As Sender-ID is now an obsolete standard, there is no longer any need to configure dedicated Sender-ID records or to ask your customers to configure such records.

If you have any Sender-ID records currently set in DNS, you may wish to remove them.

What is DKIM authentication?

DKIM (DomainKeys Identified Mail) is an open, DNS-based email authentication standard. DKIM authentication uses public key encryption to authenticate email messages.

Message originators generate a hash of the email message, encrypt that hash using a private key, and include the encrypted hash (the cryptographic signature) as a header in the message. That signature is also associated with a DNS domain (included in the mail header with the signature).

The public key corresponding to the private key is published under a specific subdomain of the DNS domain used in the signature. Because only the domain owner (or someone they authorize) should be able to publish a DNS record for the subdomain, this associates the public key with the domain owner.

When a mail server receives a DKIM-signed message, it looks up the public key in DNS. The mail server uses the public key to decrypt the signature included in the email header. The mail server then computes a hash of the incoming message using the same algorithm as the message originator. If the computed hash matches the decrypted signature, then the message is authenticated. Otherwise, it fails DKIM authentication.

What is a DKIM selector?

To support many DKIM key records for a single domain, the DKIM standard introduced the notion of a selector. A DKIM selector is simply a sequence of one or more DNS domain labels. The selector is included as a field in the DKIM message header.

A receiving mail server uses the selector and the domain included in the DKIM message header to determine the exact domain to be used to retrieve the DNS record containing the public key. The DKIM record domain is constructed as follows: ._domainkey.

.For example, if a DKIM signature has a selector and a domain of then the corresponding DKIM record domain would be

Can I use a single key, using a single shared domain, to authenticate multiple customers?

No, you cannot authenticate multiple customers this way.

Using a single key on a shared domain can allow your messages to pass DKIM. But in today’s world this is no longer sufficient, because DKIM authentication by itself does nothing to stop fraudulent emails. It’s easy for phishers to use DKIM to authenticate messages against their own domains, while displaying a human-readable From address from another domain. This is precisely the abuse DMARC was designed to stop.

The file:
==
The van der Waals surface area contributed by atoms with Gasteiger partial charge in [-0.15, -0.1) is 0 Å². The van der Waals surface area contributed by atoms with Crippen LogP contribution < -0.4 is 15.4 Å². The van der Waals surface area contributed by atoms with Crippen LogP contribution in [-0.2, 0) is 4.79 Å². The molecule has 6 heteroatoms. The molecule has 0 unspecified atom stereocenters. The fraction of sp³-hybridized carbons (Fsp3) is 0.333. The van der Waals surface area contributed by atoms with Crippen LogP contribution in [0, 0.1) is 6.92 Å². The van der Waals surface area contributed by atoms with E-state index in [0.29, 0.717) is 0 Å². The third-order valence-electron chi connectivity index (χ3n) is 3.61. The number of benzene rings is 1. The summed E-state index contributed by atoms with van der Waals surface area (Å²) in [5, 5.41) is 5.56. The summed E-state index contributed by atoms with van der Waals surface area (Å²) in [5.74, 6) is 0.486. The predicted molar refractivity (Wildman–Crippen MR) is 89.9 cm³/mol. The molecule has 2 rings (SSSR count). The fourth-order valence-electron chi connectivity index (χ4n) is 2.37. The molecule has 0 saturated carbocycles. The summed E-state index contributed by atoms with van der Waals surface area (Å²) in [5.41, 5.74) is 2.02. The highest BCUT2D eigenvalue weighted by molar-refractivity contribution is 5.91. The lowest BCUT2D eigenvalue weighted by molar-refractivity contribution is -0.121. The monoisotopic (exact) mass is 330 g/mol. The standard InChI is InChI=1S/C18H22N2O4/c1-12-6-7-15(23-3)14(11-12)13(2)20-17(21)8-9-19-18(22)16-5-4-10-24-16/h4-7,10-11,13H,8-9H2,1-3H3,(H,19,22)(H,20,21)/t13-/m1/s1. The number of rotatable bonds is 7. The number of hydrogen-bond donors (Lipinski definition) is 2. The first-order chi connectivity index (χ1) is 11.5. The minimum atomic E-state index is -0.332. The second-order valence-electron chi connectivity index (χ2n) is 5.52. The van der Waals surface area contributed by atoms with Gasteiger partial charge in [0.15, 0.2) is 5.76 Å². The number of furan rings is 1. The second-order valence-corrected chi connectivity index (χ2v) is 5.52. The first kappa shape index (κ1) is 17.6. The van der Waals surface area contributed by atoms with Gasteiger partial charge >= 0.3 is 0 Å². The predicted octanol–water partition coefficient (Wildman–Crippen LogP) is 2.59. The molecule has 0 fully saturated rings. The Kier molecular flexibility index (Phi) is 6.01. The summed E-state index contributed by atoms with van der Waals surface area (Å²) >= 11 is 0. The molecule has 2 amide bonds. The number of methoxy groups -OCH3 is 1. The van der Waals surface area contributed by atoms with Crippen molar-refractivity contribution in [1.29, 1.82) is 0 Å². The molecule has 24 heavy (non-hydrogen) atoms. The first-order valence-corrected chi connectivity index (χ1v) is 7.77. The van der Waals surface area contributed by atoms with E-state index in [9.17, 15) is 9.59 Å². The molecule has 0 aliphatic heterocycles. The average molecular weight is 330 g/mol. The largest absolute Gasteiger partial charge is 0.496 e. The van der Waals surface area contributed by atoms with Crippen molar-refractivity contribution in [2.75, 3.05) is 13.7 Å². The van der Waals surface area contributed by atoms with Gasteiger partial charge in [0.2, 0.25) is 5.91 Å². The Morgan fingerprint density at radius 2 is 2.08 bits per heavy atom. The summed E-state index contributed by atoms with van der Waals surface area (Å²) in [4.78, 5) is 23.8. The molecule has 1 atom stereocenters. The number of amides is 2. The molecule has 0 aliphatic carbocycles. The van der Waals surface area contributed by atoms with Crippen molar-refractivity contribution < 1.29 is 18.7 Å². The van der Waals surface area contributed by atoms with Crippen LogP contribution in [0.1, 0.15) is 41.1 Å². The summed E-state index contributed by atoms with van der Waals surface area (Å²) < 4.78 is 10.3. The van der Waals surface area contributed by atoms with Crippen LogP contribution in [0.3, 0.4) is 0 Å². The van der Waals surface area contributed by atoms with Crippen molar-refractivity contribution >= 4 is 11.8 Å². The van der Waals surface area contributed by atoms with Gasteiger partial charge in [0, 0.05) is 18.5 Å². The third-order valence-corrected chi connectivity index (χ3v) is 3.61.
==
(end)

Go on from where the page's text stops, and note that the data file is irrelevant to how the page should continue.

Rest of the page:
Because DMARC requires that a DKIM signature domain align with the message’s From domain, if you are using a customer’s domain in the From address, a shared domain DKIM signature will not allow the message to pass DMARC.

Should I insert DNS records to authenticate messages with DKIM?

Yes, you should insert DNS records to authenticate messages with DKIM.

If you wish to authenticate messages with DKIM then the public key record corresponding to the private (signing) key must be in DNS on an appropriate subdomain of your customer’s domain. Your customer may insert this value directly as a TXT record, or can delegate to you or another third party via an NS or CNAME record.

Can I share DKIM keys between customers, as long as they have a DNS record (TXT or CNAME) with the key in their DNS?

Yes, you can share DKIM keys.

This is technically allowed. But it has serious security implications, and should probably be avoided. When sharing a DKIM key between customers, an attacker who gets access to the signing key will be able to send fraudulent emails as any of your customers.

This decision requires even more consideration if your customers are using DNS TXT record for their DKIM key records, rather than CNAMEs to records that you are able to update. In this situation your customers will need to update or remove the DNS TXT records to block these fraudulent emails.

How frequently do I need to change DKIM keys?

There is no hard and fast rule for how frequently you need to change DKIM keys (or ‘rotate’ them) which are being used to sign messages. But, that said, frequently changing DKIM keys is the single most effective measure you can take to increase the security of DKIM authentication. So updating at least once a year, and preferably more frequently, is strongly advised.

Does changing DKIM key records break messages which are in transit?

Under some circumstances changing DKIM key records can cause messages that were signed with the original DKIM key to fail DKIM authentication. This can happen if the DNS record with the public key is changed.

How to avoid breaking DKIM authentication when rotating DKIM keys?

To avoid breaking DKIM authentication when rotating DKIM keys, use multiple selectors for your DKIM signatures, and only change one at a time. This allows you to rotate DKIM keys without breaking any in-transit messages that may not have been processed by their receivers yet.

For example, you could have your customer set up two DKIM key DNS records in their domain, not just one, with selectors ‘s1’ and ‘s2’. You sign messages with both ‘s1’ and ‘s2’ keys, generating two signatures on the message. When updating the ‘s1’ DKIM key, that signature would fail to verify in some circumstances, but the ‘s2’ DKIM signature would continue to verify, authenticating the message. At some later time, when updating the ‘s2’ DKIM key, you would leave the ‘s1’ DKIM key constant, and a similar process would occur.

How to determine key size of DKIM keys?

There are some preset rules to determine key size of DKIM keys. At a minimum, you should be using 1024 bit keys. Google and some other receivers consider keys smaller than 1024 bits insecure, and will not use them for authentication.

Many cryptographers feel that a key size of 1024 bits will likely become insecure sometime in the next few years. You may wish to consider a larger key size (e.g. 2048), which is likely to be secure against cryptographic attacks for the foreseeable future.

Are ADSP, SSP, and other email policy standards relevant for DMARC?

DMARC is largely intended to be a replacement for earlier email policy standards that defined email authentication policy. As an email service provider, you should not need to configure ADSP or SSP records, nor should you require your customers to do so.